Yeah, I think that the big key is to be thinking about, you know, what aspects of a composable or headless solution really are going to benefit you. Which ones are going to provide value, which ones won't. There's a term in composable commerce, which you'll hear periodically, it's called package business capabilities, or PVCs. You know, one software platform can potentially have multiple PVCs package business capabilities that you can use all or some of. And so for a lot of us there is sort of a way today to kind of begin composing. You know, sometimes you also hear in composable, the phrase microservices, and that can get sort of interchangeably used depending on who you're talking to with PVCs. And I think the key differentiation I would make is sort of how complete the service offering is for businesses. So the micro service can be a PVC, if it's fully complete. PVC can be made of a bunch of microservices or just a single one. But the mock Lyons, which is a trade group, which is promoting sort of true, pure composable, in a sense that the goal of composable enterprise is one in which every component is pluggable, I think scalable, replaceable, and then can be, you know, kind of continually built upon through through agile development, and it got sort of their definition. And I think it's a little too narrow and counterproductive. And I think brands that sort of buy in on that holistically are going to probably be the ones who have a bit more regret. And I think for me, what we've seen as being important is composability really matters most in sort of your hubs, meaning the places in your business where most data flows from and to, if you can pin down where you have the greatest sort of exchanges of information, chances are you You found one of the places where composability would be highly valued. You know, I think ERPs, warehousing, fulfillment, accounting, CRMs, the shopping cart software, you know, those are all sort of kind of good examples of hubs for most of us. I think today, most ERPs are still really paying lip service to composability. That's sort of against their business fundamentally, you know, some other places like warehousing and fulfillment tend to be a little bit backwards as well. But I think if you look at sort of who's winning and composable implementations, it's, you know, in the CRMs, and in the cart software's they have ethos is that align well with sort of this modular solutioning even if maybe they haven't put the label of being composable solution on them. And I think sort of making a composable, or pseudo composable investment in any of those sorts of hub type areas, tends to pay off a lot more than maybe making the investments in an endpoint that they are connecting out to. Again, and it's not right for every business to need to be fully composable in every single area and every single component. Again, you just may see a diminishing return and a lot to have an increased cost if you try to be sort of fully composable. And so I think I'm gonna seek out sort of platforms, especially in those those hub spots, to reference HubSpot. But in those those specific areas where you see, you know, you need to have more in and out input and more interconnectivity, and you'll usually find that that investment really pays off.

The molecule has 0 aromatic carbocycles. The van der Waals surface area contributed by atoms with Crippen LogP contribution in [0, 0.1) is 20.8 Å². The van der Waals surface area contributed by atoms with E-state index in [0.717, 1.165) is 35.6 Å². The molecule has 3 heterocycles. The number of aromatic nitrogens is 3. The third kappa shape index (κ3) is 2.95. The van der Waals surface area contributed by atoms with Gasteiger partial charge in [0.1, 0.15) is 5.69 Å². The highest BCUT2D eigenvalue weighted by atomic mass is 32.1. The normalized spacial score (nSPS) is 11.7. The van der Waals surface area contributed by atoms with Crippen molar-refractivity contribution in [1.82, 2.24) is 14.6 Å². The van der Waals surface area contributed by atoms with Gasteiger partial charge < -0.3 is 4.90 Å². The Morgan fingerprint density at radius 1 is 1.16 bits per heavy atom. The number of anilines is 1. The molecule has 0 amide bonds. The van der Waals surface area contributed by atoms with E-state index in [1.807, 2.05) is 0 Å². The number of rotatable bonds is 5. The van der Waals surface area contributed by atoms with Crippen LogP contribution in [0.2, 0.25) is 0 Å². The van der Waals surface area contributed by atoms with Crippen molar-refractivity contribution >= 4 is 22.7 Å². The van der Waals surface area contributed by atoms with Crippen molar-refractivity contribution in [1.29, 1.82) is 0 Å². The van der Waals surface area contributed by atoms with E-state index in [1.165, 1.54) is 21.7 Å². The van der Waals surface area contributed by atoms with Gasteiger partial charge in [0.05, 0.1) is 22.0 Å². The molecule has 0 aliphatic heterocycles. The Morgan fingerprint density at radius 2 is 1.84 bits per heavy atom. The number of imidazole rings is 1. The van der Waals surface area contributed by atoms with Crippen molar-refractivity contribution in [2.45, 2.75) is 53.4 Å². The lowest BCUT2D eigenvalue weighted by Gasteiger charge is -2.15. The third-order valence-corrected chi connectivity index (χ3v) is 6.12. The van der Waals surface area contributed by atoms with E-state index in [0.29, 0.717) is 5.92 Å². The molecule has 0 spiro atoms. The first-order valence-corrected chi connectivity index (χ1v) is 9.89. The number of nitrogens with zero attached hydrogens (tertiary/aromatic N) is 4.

Aaron Conant 30:50